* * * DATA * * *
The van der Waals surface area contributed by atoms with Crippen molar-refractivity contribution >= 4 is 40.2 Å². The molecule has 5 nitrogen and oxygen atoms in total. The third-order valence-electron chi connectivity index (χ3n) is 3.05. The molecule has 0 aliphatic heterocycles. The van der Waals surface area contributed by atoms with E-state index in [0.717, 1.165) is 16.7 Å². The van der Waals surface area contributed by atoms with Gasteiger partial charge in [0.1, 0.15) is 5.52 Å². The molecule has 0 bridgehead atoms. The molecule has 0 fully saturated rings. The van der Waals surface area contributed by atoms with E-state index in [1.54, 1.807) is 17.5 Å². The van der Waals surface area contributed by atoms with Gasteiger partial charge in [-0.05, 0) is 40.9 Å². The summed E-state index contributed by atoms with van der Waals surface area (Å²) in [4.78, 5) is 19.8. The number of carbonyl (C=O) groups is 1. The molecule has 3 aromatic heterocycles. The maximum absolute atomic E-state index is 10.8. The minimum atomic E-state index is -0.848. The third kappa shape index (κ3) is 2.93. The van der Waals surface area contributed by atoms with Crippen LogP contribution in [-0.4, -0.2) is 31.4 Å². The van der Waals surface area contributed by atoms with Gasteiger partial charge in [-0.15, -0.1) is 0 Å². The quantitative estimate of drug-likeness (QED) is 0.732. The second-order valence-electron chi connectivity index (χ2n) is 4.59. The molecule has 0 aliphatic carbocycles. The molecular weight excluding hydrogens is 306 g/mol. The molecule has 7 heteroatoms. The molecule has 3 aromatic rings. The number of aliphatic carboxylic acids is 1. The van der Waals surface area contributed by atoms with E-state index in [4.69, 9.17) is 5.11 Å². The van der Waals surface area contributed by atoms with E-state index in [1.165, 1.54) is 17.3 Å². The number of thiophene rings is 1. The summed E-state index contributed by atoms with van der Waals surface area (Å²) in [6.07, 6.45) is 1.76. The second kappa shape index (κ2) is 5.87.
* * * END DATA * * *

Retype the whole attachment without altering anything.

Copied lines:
The van der Waals surface area contributed by atoms with Crippen molar-refractivity contribution >= 4 is 40.2 Å². The molecule has 5 nitrogen and oxygen atoms in total. The third-order valence-electron chi connectivity index (χ3n) is 3.05. The molecule has 0 aliphatic heterocycles. The van der Waals surface area contributed by atoms with E-state index in [0.717, 1.165) is 16.7 Å². The van der Waals surface area contributed by atoms with Gasteiger partial charge in [0.1, 0.15) is 5.52 Å². The molecule has 0 bridgehead atoms. The molecule has 0 fully saturated rings. The van der Waals surface area contributed by atoms with E-state index in [1.54, 1.807) is 17.5 Å². The van der Waals surface area contributed by atoms with Gasteiger partial charge in [-0.05, 0) is 40.9 Å². The summed E-state index contributed by atoms with van der Waals surface area (Å²) in [4.78, 5) is 19.8. The number of carbonyl (C=O) groups is 1. The molecule has 3 aromatic heterocycles. The maximum absolute atomic E-state index is 10.8. The minimum atomic E-state index is -0.848. The third kappa shape index (κ3) is 2.93. The van der Waals surface area contributed by atoms with Crippen LogP contribution in [-0.4, -0.2) is 31.4 Å². The van der Waals surface area contributed by atoms with Gasteiger partial charge in [-0.15, -0.1) is 0 Å². The quantitative estimate of drug-likeness (QED) is 0.732. The second-order valence-electron chi connectivity index (χ2n) is 4.59. The molecule has 0 aliphatic carbocycles. The molecular weight excluding hydrogens is 306 g/mol. The molecule has 7 heteroatoms. The molecule has 3 aromatic rings. The number of aliphatic carboxylic acids is 1. The van der Waals surface area contributed by atoms with E-state index in [4.69, 9.17) is 5.11 Å². The van der Waals surface area contributed by atoms with E-state index in [1.165, 1.54) is 17.3 Å². The number of thiophene rings is 1. The summed E-state index contributed by atoms with van der Waals surface area (Å²) in [6.07, 6.45) is 1.76. The second kappa shape index (κ2) is 5.87.